For the wife and me, one of the selling points of our home was the neighborhood. There’s no thru-traffic and it has sidewalks, honest-to-God sidewalks. It also has plenty of children sprinkled about its 200 homes. We can count on about 50 kids on Halloween. That equates to 30 or 40 rings of the door bell that drive my dogs insane. To keep some peace in the place, I’ve taken to sitting outside and meeting the kids in the driveway on Halloween night.
This year, I sat for about three minutes before the fallen leaves and pine needles started calling me. I figured I was going to be out there for a couple of hours and had plenty of time to rake between the attacks from the little goblins so I grabbed a rake.
This seemed to throw the little costumed buggers off their candy scam. They didn’t know what to make of creepy chore man raking his yard by floodlight. Obviously, kids want to get as close to chores as they do to flesh-eating zombies. When I would catch a gaggle of them debating whether to approach the house, I’d shake my rake at them and tell them the trick was they had to put a handful of leaves in the trash can for their treat. One group of older girls (older in Halloween terms means about 12), surprised me while I had my 40 gallon trash can in tow. I promptly thrust the can in their direction and said, “Trick or treat! My bag is bigger than yours so fill it up!”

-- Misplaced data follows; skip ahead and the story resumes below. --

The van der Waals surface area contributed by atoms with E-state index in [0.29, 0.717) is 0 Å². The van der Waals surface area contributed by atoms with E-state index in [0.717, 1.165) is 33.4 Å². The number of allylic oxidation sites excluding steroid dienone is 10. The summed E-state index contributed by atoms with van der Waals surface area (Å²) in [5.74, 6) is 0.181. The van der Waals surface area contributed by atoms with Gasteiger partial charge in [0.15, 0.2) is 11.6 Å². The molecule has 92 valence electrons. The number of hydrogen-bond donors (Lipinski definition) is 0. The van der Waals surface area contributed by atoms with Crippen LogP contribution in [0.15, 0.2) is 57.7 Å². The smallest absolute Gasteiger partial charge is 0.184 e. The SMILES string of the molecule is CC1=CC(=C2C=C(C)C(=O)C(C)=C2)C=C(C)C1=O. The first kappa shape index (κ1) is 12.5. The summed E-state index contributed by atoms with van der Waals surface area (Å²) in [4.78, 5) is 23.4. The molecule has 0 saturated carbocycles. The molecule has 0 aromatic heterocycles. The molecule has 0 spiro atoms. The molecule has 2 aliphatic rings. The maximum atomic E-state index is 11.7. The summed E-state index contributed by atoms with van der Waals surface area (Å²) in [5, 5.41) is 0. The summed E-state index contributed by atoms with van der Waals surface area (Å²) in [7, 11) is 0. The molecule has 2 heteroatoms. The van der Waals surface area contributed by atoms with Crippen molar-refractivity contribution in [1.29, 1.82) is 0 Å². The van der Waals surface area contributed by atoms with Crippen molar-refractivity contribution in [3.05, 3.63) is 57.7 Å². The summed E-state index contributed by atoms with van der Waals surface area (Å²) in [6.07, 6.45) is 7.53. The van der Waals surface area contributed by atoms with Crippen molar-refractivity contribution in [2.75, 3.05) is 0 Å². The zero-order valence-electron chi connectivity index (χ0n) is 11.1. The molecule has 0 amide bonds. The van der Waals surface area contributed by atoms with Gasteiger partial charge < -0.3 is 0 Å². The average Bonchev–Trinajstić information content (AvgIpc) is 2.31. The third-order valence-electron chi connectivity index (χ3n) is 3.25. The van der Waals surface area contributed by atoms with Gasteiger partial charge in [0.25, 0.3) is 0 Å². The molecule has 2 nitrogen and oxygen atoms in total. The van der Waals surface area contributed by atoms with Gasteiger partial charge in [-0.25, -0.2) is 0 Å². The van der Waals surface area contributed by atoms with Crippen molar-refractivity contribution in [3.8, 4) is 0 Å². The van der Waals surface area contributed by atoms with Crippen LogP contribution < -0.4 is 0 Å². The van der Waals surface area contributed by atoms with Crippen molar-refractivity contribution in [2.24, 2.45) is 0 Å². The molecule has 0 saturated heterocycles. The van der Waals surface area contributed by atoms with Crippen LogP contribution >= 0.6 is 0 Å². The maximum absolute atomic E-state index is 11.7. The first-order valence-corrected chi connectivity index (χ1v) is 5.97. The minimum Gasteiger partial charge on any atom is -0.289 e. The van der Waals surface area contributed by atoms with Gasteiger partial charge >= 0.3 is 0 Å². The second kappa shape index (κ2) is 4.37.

I did almost have one taker on my offer to work. I little five-year-old boy was feeling pretty tired and sat down in my driveway. While his dad was trying to pursued him to move on, I told him if he stayed he’d have to help rake leaves. He said, “OK.” I gave him an extra piece of candy for his willing spirit.
The thing that impresses me about Halloween, at least around these Southern parts, is that parents use it to teach kids manners. There is a prescribed formula here when begging for candy which includes a cajoling parent in the background saying, “What do you say?” at the end of the sweet transaction. Without fail, every clink in a plastic pumpkin is met with a mask-muffled, “Thank you.”
One additional lesson taught this year was English. The Hispanic parents were not only teaching their kids manners, but English, too. Or maybe the kids were teaching the parents. I’m not sure how that went, but they all had great costumes. After all, Mexico goes all out for el día del muerto. Hispanic dad had full-on, movie-worthy skeleton make-up like he was an extra in a Tarentino film.
God, I love America. Bring us your tired, your poor, your huddled masses and we’ll all dress up, eat candy, and get drunk together. Next year, when a little Mexican kid shows up at your door with a made-in-China plastic pumpkin, begging for candy in the finest Anglo-Saxon tradition, give of your chocolate freely. There’s nothing like a good holiday to give us a common touch-point and remind us all to say, “Thank you.”